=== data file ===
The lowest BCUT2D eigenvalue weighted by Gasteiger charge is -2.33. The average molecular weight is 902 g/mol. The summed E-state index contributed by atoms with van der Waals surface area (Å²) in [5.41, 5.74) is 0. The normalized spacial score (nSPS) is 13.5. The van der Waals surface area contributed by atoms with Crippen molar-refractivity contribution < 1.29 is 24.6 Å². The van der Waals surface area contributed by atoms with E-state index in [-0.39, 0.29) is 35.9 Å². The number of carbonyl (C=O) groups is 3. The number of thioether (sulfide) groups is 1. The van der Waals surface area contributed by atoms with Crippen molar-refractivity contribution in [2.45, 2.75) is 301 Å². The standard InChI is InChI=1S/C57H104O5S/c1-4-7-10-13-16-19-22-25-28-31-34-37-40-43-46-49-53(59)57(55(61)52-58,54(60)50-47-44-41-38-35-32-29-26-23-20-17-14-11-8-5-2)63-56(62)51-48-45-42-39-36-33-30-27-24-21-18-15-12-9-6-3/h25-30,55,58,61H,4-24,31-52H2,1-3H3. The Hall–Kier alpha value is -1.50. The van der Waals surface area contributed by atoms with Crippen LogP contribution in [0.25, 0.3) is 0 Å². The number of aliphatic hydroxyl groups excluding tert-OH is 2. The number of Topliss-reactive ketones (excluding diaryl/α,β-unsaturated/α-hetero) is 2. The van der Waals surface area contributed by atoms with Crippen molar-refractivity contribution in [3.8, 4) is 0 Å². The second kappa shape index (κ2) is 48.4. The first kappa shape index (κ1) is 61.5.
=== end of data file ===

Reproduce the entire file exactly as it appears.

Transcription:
The lowest BCUT2D eigenvalue weighted by Gasteiger charge is -2.33. The average molecular weight is 902 g/mol. The summed E-state index contributed by atoms with van der Waals surface area (Å²) in [5.41, 5.74) is 0. The normalized spacial score (nSPS) is 13.5. The van der Waals surface area contributed by atoms with Crippen molar-refractivity contribution < 1.29 is 24.6 Å². The van der Waals surface area contributed by atoms with E-state index in [-0.39, 0.29) is 35.9 Å². The number of carbonyl (C=O) groups is 3. The number of thioether (sulfide) groups is 1. The van der Waals surface area contributed by atoms with Crippen molar-refractivity contribution in [2.45, 2.75) is 301 Å². The standard InChI is InChI=1S/C57H104O5S/c1-4-7-10-13-16-19-22-25-28-31-34-37-40-43-46-49-53(59)57(55(61)52-58,54(60)50-47-44-41-38-35-32-29-26-23-20-17-14-11-8-5-2)63-56(62)51-48-45-42-39-36-33-30-27-24-21-18-15-12-9-6-3/h25-30,55,58,61H,4-24,31-52H2,1-3H3. The Hall–Kier alpha value is -1.50. The van der Waals surface area contributed by atoms with Crippen LogP contribution in [0.25, 0.3) is 0 Å². The number of aliphatic hydroxyl groups excluding tert-OH is 2. The number of Topliss-reactive ketones (excluding diaryl/α,β-unsaturated/α-hetero) is 2. The van der Waals surface area contributed by atoms with Crippen molar-refractivity contribution in [3.8, 4) is 0 Å². The second kappa shape index (κ2) is 48.4. The first kappa shape index (κ1) is 61.5.